We also process information for our own internal reports, eg equalities monitoring to check that we are providing a service that is accessible to all sections of our community. We only process this data once it is separated from information which could identify individuals (eg addresses, names etc).
Much of the data that we hold is necessary in order that we can provide a full comprehensive advice service relevant to the individual circumstances of each client. We need to retain this after the end of our work with an individual, so that we can check the accuracy & quality of advice given, and in case we are contacted with any questions or complaints after the end of our work. This is in line with recommended advice sector best practice.
There is also a small amount of data which we collect and hold solely because we are required to report about it. This data is collected separately on an equal opportunities monitoring form, and clients are given the option to withhold all or any of this information, without it affecting the service that we provide.
Each year we review what categories of data we collect and hold on our database, and check that it is still required for a good reason.
These are the categories of data that we hold on clients:
We are mindful that 2 pieces of data that alone do not identify a client may do so when pieced together: eg if a client’s postcode is shared together with details of their medical condition. The data controller checks report formats to ensure that client confidentiality will not be breached by reporting and that data cannot be pieced together in this way.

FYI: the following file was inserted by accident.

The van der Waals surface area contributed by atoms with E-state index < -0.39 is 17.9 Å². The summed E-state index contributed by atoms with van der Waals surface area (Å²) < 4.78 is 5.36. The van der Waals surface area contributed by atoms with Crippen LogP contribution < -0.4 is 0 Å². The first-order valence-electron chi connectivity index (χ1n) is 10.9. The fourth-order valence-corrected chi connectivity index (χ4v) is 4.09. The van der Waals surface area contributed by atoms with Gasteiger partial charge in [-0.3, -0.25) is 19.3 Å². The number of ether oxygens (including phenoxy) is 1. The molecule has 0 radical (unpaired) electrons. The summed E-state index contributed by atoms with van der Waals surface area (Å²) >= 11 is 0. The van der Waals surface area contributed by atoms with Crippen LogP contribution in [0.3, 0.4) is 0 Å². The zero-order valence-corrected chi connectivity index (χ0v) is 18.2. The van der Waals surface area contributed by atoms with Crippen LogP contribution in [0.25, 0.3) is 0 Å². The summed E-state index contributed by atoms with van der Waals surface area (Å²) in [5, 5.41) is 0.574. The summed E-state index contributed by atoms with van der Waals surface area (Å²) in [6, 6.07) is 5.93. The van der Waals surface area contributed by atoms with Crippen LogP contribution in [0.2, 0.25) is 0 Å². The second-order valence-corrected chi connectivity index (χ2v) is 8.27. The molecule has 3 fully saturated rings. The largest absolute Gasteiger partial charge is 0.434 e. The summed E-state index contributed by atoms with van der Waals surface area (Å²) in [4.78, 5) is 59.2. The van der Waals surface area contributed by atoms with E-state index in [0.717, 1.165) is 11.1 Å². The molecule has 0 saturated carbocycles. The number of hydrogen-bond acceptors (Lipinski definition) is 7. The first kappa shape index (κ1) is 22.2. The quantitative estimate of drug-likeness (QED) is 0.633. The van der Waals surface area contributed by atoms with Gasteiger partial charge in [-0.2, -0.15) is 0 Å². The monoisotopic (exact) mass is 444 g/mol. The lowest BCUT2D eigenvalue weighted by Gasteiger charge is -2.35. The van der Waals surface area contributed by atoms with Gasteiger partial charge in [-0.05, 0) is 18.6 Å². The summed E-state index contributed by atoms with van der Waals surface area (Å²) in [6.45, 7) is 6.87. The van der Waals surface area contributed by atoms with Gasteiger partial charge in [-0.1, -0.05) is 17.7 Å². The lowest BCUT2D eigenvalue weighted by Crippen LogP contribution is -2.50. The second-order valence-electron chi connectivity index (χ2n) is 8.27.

Most data is provided directly by clients. Some data is provided at the point of referral by a third party. We ask referrers to satisfy themselves that they have gained consent to share data with us.
Personal data is never transferred from Money Advice Plus without explicit consent for information sharing from a client, and as is necessary to do work (eg with your permission we might send information required to make a referral to another agency) or in specific circumstances without consent (eg safeguarding: see our confidentiality policy).
On occasion we may contract outside agencies to process data on our behalf. We may also share data with our database support service, for the purpose of identifying systemic faults in the database. We follow our confidentiality policy and before data is shared for either of these purposes we must be satisfied that the outside agency has arrangements to securely store the data and dispose of it properly as soon as the work is completed.